HEMP is a natural plant fiber that is derived from the Cannabis Sativa plant. It is a bero fiber, which means that it comes from the stem of a plant (such as linen, which is often compared to hemp, in addition to ramie, jute, linen and bamboo). Hemp fibers are known for their durability and robustness, and have been used for centuries in the textile industry. In terms of sustainability, hemp is often considered to be a preferred fiber with a less harmful environmental impact.
In the raw state, hemp fibers are yellowish gray to dark brown in color. Before the ingenious use of hemp by Levis Strauss to create his first jeans, hemp was mainly used as an industrial fiber, but it soon became popular in the textile world after its use in this first pair of jeans. Materials made from hemp have been discovered in tombs dating back to 8,000 BC. Hemp was mainly used in the manufacture of sails and ropes for ships.
In fact, the ships on which Christopher Columbus sailed to America in the 15th century were equipped with hemp. It is now widely recognized as a sustainable fabric that is exceptionally strong. As a crop, hemp grows extremely fast and produces more fiber than cotton or linen. It is a robust plant that does not require pesticides or toxic fertilizers. Hemp controls the erosion of the top layer of soil and even makes the soil fertile for subsequent crops.
Hemp reaches maturity quickly and the plants reach a height of two to four meters in 80 to 120 days. It can be densely packed in fields with up to 150 plants per square meter of soil. Since it is naturally resistant to pests, it can be grown organically without the aid of chemicals. At this point, the long, continuous yarns can be twisted in hundreds of different ways and woven or knitted to create a fabric. The fibers can also be mixed with other fibers such as cotton and silk, for example, to create a fabric with different properties.
Usually, the fabric is washed and shrunk, so that the fabric can be tightened. A fabric made entirely of hemp can usually be quite stiff and heavy. It can be abrasive on the skin and, therefore, it is necessary to soften it before using it on garments. Chemical softening methods include processing with caustic soda or acid rinses. The organic method employs refined styling technologies and also biodegradable softening solutions.
If the yarns have not been previously dyed, the fabric is dyed and stabilized by treating it so that it does not shrink. This also creates a finished look. Hemp, like linen, gets softer with use. It is porous and therefore water absorbent. Hemp is a breathable fabric that can keep us warm in winter and cool in summer.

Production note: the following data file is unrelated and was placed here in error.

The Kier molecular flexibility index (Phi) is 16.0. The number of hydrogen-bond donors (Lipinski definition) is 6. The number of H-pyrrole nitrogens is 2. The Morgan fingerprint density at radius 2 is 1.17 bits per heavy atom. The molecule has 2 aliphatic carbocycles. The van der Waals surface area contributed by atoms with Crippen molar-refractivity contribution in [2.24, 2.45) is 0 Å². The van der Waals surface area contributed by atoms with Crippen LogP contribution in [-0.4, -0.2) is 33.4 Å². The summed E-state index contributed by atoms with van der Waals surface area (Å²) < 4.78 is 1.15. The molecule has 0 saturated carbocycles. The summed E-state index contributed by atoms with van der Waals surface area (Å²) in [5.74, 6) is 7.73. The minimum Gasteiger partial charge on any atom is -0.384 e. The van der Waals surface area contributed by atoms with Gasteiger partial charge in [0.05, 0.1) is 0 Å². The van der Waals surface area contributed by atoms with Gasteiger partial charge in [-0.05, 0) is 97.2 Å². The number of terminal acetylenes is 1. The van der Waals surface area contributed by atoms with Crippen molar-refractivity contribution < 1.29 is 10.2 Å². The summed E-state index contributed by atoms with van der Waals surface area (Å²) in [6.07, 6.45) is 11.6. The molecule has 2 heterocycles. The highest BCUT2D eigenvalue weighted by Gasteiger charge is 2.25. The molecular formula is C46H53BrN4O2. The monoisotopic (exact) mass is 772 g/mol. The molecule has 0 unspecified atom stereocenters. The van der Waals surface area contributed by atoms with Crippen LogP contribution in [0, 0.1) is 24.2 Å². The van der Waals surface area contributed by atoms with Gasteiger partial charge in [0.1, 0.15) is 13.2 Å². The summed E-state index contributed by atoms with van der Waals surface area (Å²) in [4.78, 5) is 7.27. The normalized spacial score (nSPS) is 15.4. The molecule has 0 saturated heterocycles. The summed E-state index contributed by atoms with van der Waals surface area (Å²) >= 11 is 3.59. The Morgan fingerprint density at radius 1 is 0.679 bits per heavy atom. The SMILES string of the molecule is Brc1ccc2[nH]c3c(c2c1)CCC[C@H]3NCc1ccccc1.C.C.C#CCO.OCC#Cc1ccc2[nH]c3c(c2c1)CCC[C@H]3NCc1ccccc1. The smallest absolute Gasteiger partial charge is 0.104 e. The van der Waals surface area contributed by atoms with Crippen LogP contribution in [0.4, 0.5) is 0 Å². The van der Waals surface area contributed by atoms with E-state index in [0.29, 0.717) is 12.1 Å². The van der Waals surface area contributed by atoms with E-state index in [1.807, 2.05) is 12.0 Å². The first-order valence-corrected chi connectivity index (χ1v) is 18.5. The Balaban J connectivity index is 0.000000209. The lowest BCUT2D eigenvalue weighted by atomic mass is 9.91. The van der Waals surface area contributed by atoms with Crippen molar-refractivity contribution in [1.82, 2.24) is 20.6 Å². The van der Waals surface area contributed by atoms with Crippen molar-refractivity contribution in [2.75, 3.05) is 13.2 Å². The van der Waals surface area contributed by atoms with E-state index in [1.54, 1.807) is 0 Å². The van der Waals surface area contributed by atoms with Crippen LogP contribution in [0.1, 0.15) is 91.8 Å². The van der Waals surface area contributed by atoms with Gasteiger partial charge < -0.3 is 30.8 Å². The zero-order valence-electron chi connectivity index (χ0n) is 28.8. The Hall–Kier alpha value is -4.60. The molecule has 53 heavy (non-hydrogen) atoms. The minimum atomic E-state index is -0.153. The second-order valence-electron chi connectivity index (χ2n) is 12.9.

It's particularly good in hot climates because it resists heat degradation and is less likely to discolor. A particularly unique advantage of this fiber is that it effectively blocks UV rays - UV rays are a major cause of cancer, so anything that helps combat this seems great to me. It is hypoallergenic and therefore suitable for people with sensitive skin. Hemp absorbs dyes well and also has a high natural sheen: it is possible to make hemp fabrics that really shine, like this hemp silk charmeuse (image below). Finally, when it comes to discarding the fabric, the fiber is completely biodegradable. A characteristic feature of hemp is its abrasive nature.
Because of this, it doesn't feel soft against the skin. However, it can be mixed with other fibers to give it a soft touch. Garments made entirely of hemp tend to wrinkle easily, since, like linen, their elastic recovery is very poor. Another thing to keep in mind is that, while it resists heat degradation, hemp fibers can be attacked by fungi and bacteria in hot and humid conditions - mold rots and weakens the material. This can be avoided by impregnating the fabric with chemicals such as copper nepthenate.
The minimum benefit of a hemp crop is in its use as a rotation crop - because hemp stabilizes and enriches the soil in which farmers cultivate and provides them with weed-free fields free of herbicides - it has value even if no part of the plant is harvested or used. Any industrial or monetary benefit that exceeds this value is a bonus - rotating hemp with soy reduces the parasites that decimate soy without any chemical input - this only scratches the surface of the environmental benefits of hemp. Based on its various properties - organic cultivation; cheap; environmentally friendly; breathable; water absorbent; blocks UV rays; hypoallergenic; absorbs dyes well; high natural sheen; biodegradable - we can easily conclude that hemp fiber has excellent sustainability possibilities. However, one thing to keep in mind is that chemical processing techniques may be used during softening, cleaning and finishing stages - synthetic dyes containing heavy metals may be used for dyeing; chlorine may be used for cleaning; caustic soda or acid rinses may be used for softening. At Offset Warehouse we are incredibly diligent when it comes to purchasing all our fabrics - when it comes to our hemp fabrics bleaching is done with peroxide bleach and softening with cationic which is soluble.